Friday, July 16, 2010

The Constellation Branch - The Dream Life, The Real Life, The Empty Glass (2008)

I like it when art moves me.  It doesn't have to bring me to tears, stir me to action, or challenge my views on anything to do this, but just affect me on some base emotional level.  When a band or artist can do this, it thrills me.  When it happens nearly every time you listen to an album, you've struck gold.  There are a handful of albums that I react to emotionally every time I play them.  Some are old favorites that always bring back pleasant memories when I spin them, and others are just really good albums that command my attention and give me a certain emotional resonance when I listen.  The latter applies to this, the auspicious debut by The Constellation Branch.

What I feel with this album is a complex emotional melting pot.  There's a sense of whimsy, an emotional intensity, but also an emotional disconnect.  There are frantic moments where the music, vocals & lyrics all swell to great effect.  There are also plaintive, more reserved moments where you are gently lulled into a quiet calm, but with an underpinning uncertainty and trepidation as to the calm or it's source.  I realize words pale in comparison, as truly the only way to get a sense of what's really going on is to actually sit down & listen to the album itself.

Musically, this is a feverish blend of indie rock, disjointed pop, post-hardcore, and cracked melodies all rolled into an interesting mix.  The layout of the album into what essentially becomes 3 "suites" really allows the band to take different textures and move through them in varying levels throughout each "suite", and also recall a couple melodic themes in a couple spots.  Guitars resonate with plenty of echo and powerful distortion when called for, and ring with quiet confidence when the pedal is switched back to a cleaner sound.  There are a number of subtle effects going on that don't overpower the guitar feel, just embellish enough to give it texture.  Drum work is excellent, having a wide range of dynamics, using more drum & cymbal variation than most rock bands know (including good use of rimshots in one song), and having enough authority to know when to really go for it, and when to back off & let another instrument take center stage.  Bass work is fine, though not showy or overtly present, content to fulfill its role in being part of the backdrop.  The varying addition of piano, organ, keyboards, strings, and other sounds is quite diverse here, giving the album a much more expansive feel to it than would have been present otherwise.  Vocally, Jordan Cruz is all over the place, from spirited screams and near-banshee wails to smooth-yet-tortured falsetto crooning and singing that carries the emotional feel of the music.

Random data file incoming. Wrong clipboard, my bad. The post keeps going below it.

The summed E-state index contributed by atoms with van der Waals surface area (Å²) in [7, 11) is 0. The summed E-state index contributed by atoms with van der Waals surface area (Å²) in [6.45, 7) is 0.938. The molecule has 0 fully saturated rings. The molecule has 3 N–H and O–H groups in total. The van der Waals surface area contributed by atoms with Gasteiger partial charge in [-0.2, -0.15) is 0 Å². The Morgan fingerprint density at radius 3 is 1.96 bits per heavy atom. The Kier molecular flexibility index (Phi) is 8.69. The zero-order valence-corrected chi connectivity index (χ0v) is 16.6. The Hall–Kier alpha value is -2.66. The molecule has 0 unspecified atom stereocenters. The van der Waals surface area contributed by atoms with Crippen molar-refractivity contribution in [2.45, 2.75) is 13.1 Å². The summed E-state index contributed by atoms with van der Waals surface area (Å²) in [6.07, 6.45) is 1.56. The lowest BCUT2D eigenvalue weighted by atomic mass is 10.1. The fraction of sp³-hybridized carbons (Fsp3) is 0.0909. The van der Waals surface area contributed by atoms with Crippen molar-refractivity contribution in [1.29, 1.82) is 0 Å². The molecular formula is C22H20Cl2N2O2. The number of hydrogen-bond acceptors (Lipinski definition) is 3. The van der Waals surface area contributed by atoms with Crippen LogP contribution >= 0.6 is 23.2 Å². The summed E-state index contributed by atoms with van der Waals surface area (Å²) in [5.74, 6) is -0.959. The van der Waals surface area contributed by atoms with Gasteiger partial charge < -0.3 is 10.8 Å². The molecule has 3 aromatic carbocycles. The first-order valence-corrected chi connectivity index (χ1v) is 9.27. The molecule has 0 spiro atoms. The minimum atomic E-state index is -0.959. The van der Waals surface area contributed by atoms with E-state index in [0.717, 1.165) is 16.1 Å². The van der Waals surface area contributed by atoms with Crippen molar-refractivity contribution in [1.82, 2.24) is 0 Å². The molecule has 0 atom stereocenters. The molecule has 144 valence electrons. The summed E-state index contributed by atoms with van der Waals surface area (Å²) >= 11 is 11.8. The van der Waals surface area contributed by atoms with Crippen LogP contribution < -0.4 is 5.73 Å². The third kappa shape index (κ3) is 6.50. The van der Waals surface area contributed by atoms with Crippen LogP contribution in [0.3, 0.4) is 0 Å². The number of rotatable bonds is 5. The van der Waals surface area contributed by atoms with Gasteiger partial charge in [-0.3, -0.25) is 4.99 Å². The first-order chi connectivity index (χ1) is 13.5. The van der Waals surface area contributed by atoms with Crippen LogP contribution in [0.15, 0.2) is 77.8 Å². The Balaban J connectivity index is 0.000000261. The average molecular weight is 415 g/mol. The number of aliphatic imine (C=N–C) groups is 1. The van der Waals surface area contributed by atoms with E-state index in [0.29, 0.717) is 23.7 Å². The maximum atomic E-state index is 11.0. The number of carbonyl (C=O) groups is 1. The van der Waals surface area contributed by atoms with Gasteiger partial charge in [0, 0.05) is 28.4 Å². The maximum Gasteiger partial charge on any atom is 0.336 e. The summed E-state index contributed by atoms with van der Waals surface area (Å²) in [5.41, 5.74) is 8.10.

Lyrically, this is a concept album.  It deals with the idea that we as humans (the empty glass) have this ideal of what our lives should be like (the dream life), and then there's reality (the real life).  We as the empty glass try to fill the void we have in our lives with whatever we choose, and  the album sees the writer expressing himself about the search for the "right" thing to fill the void, and the daily struggles & hardships that he faces through this journey.  It's a compelling story, though naturally somewhat fractured (as only befitting the disjointed indie rock of this type), so you really have to listen to it a few times to pick up on all the themes & get a true sense of what the album expresses.  It's a large, sweeping concept that fits the music well in all its emotional ebb and flow.

So how do you possibly score an album that has both had a profound effect on you lyrically & musically, and yet is a debut album by a band that may yet be finding themselves?  I have no choice but to give this album a high score because they are on the mark so much of the time.  There are a couple spots ("Black Hole" for example) where things get a touch too repetitive, but the emotional impact isn't dulled so much by this repetition that it stunts the album.  The recurring musical themes help tie the record together well, and even the "hidden" song at the end, with its super-simple piano line and reverbed vocal is captivating & a good listen every time.  My only fear is that the band won't be able to follow up this near-masterpiece with something quite as strong, and after all the time between releases, it may seem as if the band has lost some steam.  If they can either continue to write songs based around a concept, or if they can write quality "bottle" songs like fellow indie rockers The Human Flight Committee or mewithoutYou, they will have an incredibly bright future.  As it stands, this record is (as of this writing) my favorite indie rock record and a true show of talent for this band.  Essential.


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